Pratyahara is the fifth limb in Patanjali’s yoga and it means the withdrawal of the senses. It is seen as an inner quest and a form of internalising by ‘freeing the senses from the thraldom of the objects of desire’ (Light on Yoga, BKS Iyengar) with the purpose of quietening the mind so much that it is able to perform intense, unbroken concentration. Without these “distractions” of the senses, the mind has the ability to reach the next limb and continue on the yogic path. Continue reading
Asana is the third limb in Pantajali’s yogic system and a limb that you be familiar with as it encompasses the postures we perform in class. The word asana, however, can almost translate to seat or a method of sitting. In the Yoga Sutras, Patanjali defines asana as ‘to be seated in a position that is firm, but relaxed’. Continue reading
Legend has it that Patanjali compiled and codified the yoga sutras. The yoga sutras (sutra translating as thread) is considered the fundamental text for practising and living yoga and not just in the sense of asana but with regards to the full eight limbs. Those limbs being yama, niyama, asana, pranayama, pratyahara, dharana, dhyana and samadhi. Remember the recent post about one of the limbs, the yamas?
Patanjali compiled 196 sutras or concise aphorisms that are essentially an ethical blueprint for living a moral life and incorporating the science of yoga into your life. Although no one is sure of the exact time when Patanjali lived and wrote down his sutras, it is estimated this humble physician (who became one of the world’s greatest and most well known sages) roamed India somewhere between 200 BC and 200 AD and that his birthplace was a celestial abode called Ilavrita-Varsha and his mother being Sati and father, Angiras (one of the ten sons of Brahma).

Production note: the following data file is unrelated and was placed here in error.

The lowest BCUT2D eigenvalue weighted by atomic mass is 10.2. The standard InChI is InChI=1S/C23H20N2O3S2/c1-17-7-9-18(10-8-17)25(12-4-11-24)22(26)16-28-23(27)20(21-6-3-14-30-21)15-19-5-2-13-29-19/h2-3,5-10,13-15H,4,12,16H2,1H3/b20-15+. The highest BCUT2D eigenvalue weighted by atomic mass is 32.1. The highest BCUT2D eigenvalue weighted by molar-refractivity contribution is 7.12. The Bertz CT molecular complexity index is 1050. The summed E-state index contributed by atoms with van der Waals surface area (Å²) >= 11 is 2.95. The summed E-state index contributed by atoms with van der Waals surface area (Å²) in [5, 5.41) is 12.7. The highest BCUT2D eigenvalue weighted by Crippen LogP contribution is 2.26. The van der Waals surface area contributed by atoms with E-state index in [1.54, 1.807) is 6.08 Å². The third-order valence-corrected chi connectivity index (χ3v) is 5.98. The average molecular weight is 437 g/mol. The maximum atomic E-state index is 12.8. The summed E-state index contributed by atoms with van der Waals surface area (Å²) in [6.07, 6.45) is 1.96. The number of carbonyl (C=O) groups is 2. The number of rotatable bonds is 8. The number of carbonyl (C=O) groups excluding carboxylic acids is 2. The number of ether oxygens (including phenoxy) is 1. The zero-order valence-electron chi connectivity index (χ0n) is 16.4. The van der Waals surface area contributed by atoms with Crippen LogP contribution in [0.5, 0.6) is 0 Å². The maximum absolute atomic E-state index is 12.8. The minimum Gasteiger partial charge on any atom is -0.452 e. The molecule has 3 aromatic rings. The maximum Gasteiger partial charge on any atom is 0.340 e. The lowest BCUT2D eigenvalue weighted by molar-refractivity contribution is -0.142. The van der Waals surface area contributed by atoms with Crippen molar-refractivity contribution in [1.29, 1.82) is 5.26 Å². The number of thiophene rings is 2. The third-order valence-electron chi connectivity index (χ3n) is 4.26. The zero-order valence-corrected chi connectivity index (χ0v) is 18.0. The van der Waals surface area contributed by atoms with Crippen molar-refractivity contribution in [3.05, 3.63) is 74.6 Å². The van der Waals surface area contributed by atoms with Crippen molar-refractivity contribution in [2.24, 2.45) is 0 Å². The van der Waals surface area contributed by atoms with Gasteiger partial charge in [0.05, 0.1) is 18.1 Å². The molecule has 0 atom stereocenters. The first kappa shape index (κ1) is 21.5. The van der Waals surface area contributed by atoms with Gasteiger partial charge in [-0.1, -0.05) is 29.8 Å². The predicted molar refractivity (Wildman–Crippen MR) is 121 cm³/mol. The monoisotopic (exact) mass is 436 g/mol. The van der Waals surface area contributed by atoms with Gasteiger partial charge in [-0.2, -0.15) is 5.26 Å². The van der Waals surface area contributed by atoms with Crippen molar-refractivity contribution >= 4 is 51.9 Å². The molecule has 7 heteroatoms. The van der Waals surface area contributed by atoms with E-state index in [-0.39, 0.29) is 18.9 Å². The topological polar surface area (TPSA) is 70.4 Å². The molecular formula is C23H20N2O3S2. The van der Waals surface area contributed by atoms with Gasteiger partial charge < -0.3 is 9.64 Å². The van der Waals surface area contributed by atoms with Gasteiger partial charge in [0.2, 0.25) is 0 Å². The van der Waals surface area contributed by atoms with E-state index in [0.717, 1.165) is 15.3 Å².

The verses are interconnected and all related together, hence their namesake of sutra (thread). ‘The scripture is regarded as the most precise and scientific text ever written on yoga,’ Four Chapters on Freedom.
He was said to be able to communicate since birth and was believed to be an incarnation of the mythical endless serpent, Ananta. The tradition runs that upon his birth he made known things past, present and future, showing the intellect and penetration of a sage while yet an infant. He married Lolupa, whom he found in the hollow of a tree on the north of Sumeru, and is said to have lived for many, many years. It was also claimed that he once reduced a group of Bhotabhandra residents to ashes by fire from his mouth after being insulted by them.
It was believed he had a variety of talents that included being a physician, dancer, medical intuitive, philosopher and grammarian. There are many uncertainties and skepticism shrouding what Patanjali actually achieved. Given his suspected parentage, he was an accomplished dancer that created classical traditions of dance styles still performed today in India and he is regarded as the patron saint of dance but it is a given in the yogic community that he was the one to package up yoga in the sutras we follow in most yoga lineages today. Although he did not create yoga he was instrumental in bringing it to the world.
Did you know? Patanjali can be roughly translated as ‘falling from heaven’, ‘offering sacred knowledge coming from the heart’ or ‘falling into folded hands’. Read more here.
Some people even purport that Patanjali also wrote a treatise on Ayurvedic medicine with a focus on diagnosis of disease and drugs, the structure and function of the human body and its fitness and its aesthetics.
Often called the “father of yoga”, there is still much mystery surrounding Patanjali and some facts and information have been misinterpreted or diluted over the years, not too dissimilar to that of another legend of man we may be familiar with: Jesus and his teachings.